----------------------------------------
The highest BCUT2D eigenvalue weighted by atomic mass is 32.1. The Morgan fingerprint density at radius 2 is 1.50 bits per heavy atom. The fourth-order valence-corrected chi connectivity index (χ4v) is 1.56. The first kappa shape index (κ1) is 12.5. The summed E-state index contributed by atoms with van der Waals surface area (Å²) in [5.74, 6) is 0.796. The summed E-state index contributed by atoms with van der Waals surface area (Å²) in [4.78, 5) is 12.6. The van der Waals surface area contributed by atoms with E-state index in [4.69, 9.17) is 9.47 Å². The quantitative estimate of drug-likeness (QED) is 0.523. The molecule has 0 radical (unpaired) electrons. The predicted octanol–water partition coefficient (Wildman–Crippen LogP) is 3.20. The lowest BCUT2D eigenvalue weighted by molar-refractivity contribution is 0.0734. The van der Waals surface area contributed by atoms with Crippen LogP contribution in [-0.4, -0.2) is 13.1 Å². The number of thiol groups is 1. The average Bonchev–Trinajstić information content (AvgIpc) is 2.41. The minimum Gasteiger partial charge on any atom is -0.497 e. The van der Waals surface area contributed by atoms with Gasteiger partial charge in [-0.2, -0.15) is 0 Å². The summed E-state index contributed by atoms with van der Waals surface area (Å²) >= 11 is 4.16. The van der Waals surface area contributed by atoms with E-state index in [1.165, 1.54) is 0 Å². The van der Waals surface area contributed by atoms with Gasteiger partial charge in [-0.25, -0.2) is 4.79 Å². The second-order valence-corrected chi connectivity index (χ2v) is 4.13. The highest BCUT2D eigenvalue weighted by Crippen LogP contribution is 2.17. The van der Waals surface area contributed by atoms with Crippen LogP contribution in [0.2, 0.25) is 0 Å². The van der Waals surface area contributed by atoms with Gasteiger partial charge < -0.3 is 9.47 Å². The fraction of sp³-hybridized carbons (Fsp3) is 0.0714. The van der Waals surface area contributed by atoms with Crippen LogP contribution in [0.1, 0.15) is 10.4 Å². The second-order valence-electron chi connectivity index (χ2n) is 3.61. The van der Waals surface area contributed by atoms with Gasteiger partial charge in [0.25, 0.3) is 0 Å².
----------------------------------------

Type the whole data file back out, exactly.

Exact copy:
The highest BCUT2D eigenvalue weighted by atomic mass is 32.1. The Morgan fingerprint density at radius 2 is 1.50 bits per heavy atom. The fourth-order valence-corrected chi connectivity index (χ4v) is 1.56. The first kappa shape index (κ1) is 12.5. The summed E-state index contributed by atoms with van der Waals surface area (Å²) in [5.74, 6) is 0.796. The summed E-state index contributed by atoms with van der Waals surface area (Å²) in [4.78, 5) is 12.6. The van der Waals surface area contributed by atoms with E-state index in [4.69, 9.17) is 9.47 Å². The quantitative estimate of drug-likeness (QED) is 0.523. The molecule has 0 radical (unpaired) electrons. The predicted octanol–water partition coefficient (Wildman–Crippen LogP) is 3.20. The lowest BCUT2D eigenvalue weighted by molar-refractivity contribution is 0.0734. The van der Waals surface area contributed by atoms with Crippen LogP contribution in [-0.4, -0.2) is 13.1 Å². The number of thiol groups is 1. The average Bonchev–Trinajstić information content (AvgIpc) is 2.41. The minimum Gasteiger partial charge on any atom is -0.497 e. The van der Waals surface area contributed by atoms with Gasteiger partial charge in [-0.2, -0.15) is 0 Å². The summed E-state index contributed by atoms with van der Waals surface area (Å²) >= 11 is 4.16. The van der Waals surface area contributed by atoms with E-state index in [1.165, 1.54) is 0 Å². The van der Waals surface area contributed by atoms with Gasteiger partial charge in [-0.25, -0.2) is 4.79 Å². The second-order valence-corrected chi connectivity index (χ2v) is 4.13. The highest BCUT2D eigenvalue weighted by Crippen LogP contribution is 2.17. The van der Waals surface area contributed by atoms with Crippen LogP contribution in [0.2, 0.25) is 0 Å². The van der Waals surface area contributed by atoms with Gasteiger partial charge < -0.3 is 9.47 Å². The fraction of sp³-hybridized carbons (Fsp3) is 0.0714. The van der Waals surface area contributed by atoms with Crippen LogP contribution in [0.1, 0.15) is 10.4 Å². The second-order valence-electron chi connectivity index (χ2n) is 3.61. The van der Waals surface area contributed by atoms with Gasteiger partial charge in [0.25, 0.3) is 0 Å².